What is Domain Privacy Protection? … Domain privacy or WHOIS protection (different registrars sometimes refer to it by different names) hides the domain registrant’s personal information from the public WHOIS database. WHOIS is an organization that manages all data regarding domain registration.
$8.95 / year
Why You Need Private Domain Registration
When you purchase a domain, your registrar is required by ICANN to enter the contact information of the site owner. Some kind of information must be submitted. So unless you opt to protect your personal data, it goes public.
Privacy protection hides personal contact information from complete strangers. This is pretty straightforward and is one of the most common reasons domain owners opt for privacy protection.
Almost everyone has the ability to access the internet, meaning that almost anyone could potentially have access to your mailing address, phone number, and email address. If a website includes debatable or hotly-contested topics, it can be an especially safe move to make personal contact details difficult to obtain to help avoid undesired contact from strangers.
Here are four reasons you should considering paying for private domain registration.
1. Protect Your Personal Data
Identity theft continues to be a common problem, and every 2 seconds there is a new victim. We go to great lengths to protect our privacy when it comes to banking, phone numbers, and even the information we share on social media. The same precaution should be taken with domain registration information.
There is enough data contained in a WHOIS domain record for a skilled or tenacious thief to start causing problems, and enable them to dig deeper into your personal data for the purpose of identity theft. Using domain protection covers your tracks with the info of your proxy service.
2. Stop Unwanted Solicitations
Listing personal contact information for your domain is an open invitation from telemarketers, sales people, spammers, and con artists. There are countless services that scrape WHOIS data for contact information, specifically from recently registered websites.
It doesn’t take long after a domain registration to start getting a flood of calls and emails about SEO services, content optimization, social media marketing, mailing services, virtual assistants, freelance opportunities from people overseas, and more.
What’s worse, there are scammers who may contact you when your domain is nearing expiration, with “renewal services” that actually do nothing to renew the domain, or that transfer it without your knowledge, and can cost the owner hundreds of dollars in bogus “services.” Be wary of any items received in the mail regarding your domain, and always contact your current registrar before responding to such solicitations.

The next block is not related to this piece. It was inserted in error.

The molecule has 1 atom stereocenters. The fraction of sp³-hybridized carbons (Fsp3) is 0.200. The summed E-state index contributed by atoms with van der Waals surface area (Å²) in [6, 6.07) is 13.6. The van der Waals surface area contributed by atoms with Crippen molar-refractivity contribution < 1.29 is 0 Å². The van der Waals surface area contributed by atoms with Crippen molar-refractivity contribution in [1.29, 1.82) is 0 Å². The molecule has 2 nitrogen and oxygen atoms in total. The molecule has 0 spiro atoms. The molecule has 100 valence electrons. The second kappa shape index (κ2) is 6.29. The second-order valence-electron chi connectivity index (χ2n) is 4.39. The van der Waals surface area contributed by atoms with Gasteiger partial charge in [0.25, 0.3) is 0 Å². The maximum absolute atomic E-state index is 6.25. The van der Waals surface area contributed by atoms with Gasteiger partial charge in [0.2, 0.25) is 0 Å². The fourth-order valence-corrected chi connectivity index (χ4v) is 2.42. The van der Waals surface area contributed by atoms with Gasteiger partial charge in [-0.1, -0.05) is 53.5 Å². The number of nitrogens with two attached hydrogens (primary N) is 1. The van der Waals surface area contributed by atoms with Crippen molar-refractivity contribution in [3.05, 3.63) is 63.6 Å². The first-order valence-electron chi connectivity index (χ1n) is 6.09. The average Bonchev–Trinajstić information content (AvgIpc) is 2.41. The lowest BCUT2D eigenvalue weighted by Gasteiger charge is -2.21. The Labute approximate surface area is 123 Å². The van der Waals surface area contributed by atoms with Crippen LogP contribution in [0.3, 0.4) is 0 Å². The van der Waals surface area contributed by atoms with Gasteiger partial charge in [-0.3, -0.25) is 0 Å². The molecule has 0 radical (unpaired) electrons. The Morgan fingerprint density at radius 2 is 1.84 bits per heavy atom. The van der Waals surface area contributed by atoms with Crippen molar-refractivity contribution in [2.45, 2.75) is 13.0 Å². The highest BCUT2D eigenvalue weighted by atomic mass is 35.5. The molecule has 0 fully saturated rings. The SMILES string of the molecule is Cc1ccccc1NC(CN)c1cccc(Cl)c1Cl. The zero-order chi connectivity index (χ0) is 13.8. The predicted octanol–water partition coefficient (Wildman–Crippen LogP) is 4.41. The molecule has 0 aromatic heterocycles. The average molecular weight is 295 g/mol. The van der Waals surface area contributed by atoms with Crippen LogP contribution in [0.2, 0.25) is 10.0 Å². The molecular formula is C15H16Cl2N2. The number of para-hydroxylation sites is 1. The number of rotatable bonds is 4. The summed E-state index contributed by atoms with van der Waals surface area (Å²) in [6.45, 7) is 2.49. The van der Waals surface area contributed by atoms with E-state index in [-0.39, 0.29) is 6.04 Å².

3. Protect Your Email Address
When you use private domain registration, your registrar typically creates an alias or unique email address that is used in place of your own within the WHOIS database. This email address does not remain constant and will be updated fairly often. This is done to keep away unsolicited email from spammers.
4. Prevent Domain Hijacking
Domain hijacking used to be a much larger issue. Thanks to domain transfers being locked by default by most registrars after acquisition, it’s not as easy as it used to be. With this lock set, no one is able to transfer your domain away from you unless they somehow manage to get access to your domain registrar account and email.
Hiding your personal information adds one more hurdle to the process, making it extremely difficult for someone to harvest the data and attempt to gain access to your account.
While privacy protection is enabled, the domain transfer authorization email will be sent to the dummy email address listed rather than the registrant’s email address, making the transfer fail if not authorized. Most (if not all) dummy email addresses provided by registrars do NOT forward to the registrant’s email address.
- Store Name: Relic Stores
- Vendor: Relic Stores
- Address: PO Box 291
Batavia, NY 14021
United States (US)
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